It’s also critical, Rinnert adds, to leave any equipment you use, including patient care items such as blood pressure cuffs, with the contaminated patient in a treatment room until you have identified the substance.
Protocols come into play
Once the patient was in the negative pressure room, the on-duty staff were familiar with what needed to be done, says Lutz. "We have been using the Hospital Emergency Incident Command System [HEICS] for about 10 years," he notes. As part of their disaster preparation, each of the four campuses of the GHS conducts routine emergency preparedness drills.
Greenville, in fact, has two specific manuals — HEICS and the GHS disaster manual; both include policies and procedures for hazardous materials. There are separate sections for chemical, radiological, and biological exposures, Lutz adds, and now, following this event, there will be a fourth category: "unknown substance."
"Following our policies, the nursing supervisor went to the manual and made the appropriate phone calls," he relates. The supervisor’s job, Lutz says, was to call the fire department on 911 and request a hazmat (hazardous materials) team, in-house nursing administration, and the on-call administrator who would be the incident commander if an incident command needed to be activated.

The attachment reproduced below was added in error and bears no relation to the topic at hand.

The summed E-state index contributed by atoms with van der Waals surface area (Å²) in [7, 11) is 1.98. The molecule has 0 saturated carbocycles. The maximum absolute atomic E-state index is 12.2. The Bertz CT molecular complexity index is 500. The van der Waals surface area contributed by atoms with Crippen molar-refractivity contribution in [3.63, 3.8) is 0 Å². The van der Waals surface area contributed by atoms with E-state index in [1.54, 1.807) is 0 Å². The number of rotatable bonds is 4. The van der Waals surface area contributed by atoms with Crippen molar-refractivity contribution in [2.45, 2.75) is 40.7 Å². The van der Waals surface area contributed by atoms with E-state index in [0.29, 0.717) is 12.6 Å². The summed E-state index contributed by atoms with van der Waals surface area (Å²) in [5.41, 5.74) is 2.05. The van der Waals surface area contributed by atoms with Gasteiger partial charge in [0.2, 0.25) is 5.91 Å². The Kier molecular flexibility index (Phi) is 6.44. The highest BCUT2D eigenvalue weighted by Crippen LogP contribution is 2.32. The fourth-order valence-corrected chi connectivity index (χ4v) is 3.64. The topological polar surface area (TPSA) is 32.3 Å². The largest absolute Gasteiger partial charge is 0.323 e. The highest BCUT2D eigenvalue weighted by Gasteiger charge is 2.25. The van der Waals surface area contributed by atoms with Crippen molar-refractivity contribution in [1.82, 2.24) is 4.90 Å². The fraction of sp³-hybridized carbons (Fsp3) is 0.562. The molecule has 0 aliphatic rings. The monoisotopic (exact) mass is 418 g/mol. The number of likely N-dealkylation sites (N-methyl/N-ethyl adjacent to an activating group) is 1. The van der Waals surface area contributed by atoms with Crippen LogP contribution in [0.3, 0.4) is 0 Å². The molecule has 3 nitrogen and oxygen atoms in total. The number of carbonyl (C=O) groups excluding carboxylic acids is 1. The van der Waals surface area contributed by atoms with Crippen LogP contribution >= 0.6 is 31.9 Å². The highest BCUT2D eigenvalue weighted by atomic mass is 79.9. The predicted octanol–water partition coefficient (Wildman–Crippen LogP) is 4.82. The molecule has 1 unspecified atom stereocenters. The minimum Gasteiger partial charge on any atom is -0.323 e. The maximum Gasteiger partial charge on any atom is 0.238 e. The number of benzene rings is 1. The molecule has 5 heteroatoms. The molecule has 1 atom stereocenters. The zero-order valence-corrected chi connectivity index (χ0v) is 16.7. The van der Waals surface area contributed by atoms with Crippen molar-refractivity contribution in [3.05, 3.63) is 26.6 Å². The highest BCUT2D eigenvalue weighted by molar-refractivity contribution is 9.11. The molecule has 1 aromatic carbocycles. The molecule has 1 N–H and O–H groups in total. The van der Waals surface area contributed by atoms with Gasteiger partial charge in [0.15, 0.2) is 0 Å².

"[The administrator] came in from home and assumed a safe position outside the building," Lutz explains. A sample of the powder was taken to the State Law Enforcement Division in Columbia, SC, which was several hours away, for identification — a major cause for the nine-hour divert. The state lab ultimately determined the commercial dye was nonhazardous, it posed no threat to the public, and the patient had suffered an allergic reaction.
Initially, the fire department recommended diverting all noncritical patients. "Until we knew what the substance was, they didn’t want anyone to leave. Using a very cautious approach, the waiting room was closed, and people in there had to remain. The patient rep went around and explained the situation to them," Lutz notes. Meanwhile, noncritical patients were diverted to four nearby hospitals.
Rinnert notes that when there is a potential exposure, the ED and the hospital have a medical and ethical imperative to explain the situation to anyone asked to remain in the facility.
"This was the appropriate action; any time there is potential exposure, the hospital now has the responsibility to monitor them for signs and symptoms, but it is also required to tell and report to them what happened, that they may have been exposed, and symptoms to look for that should be reported," she adds.
Lessons lead to redesign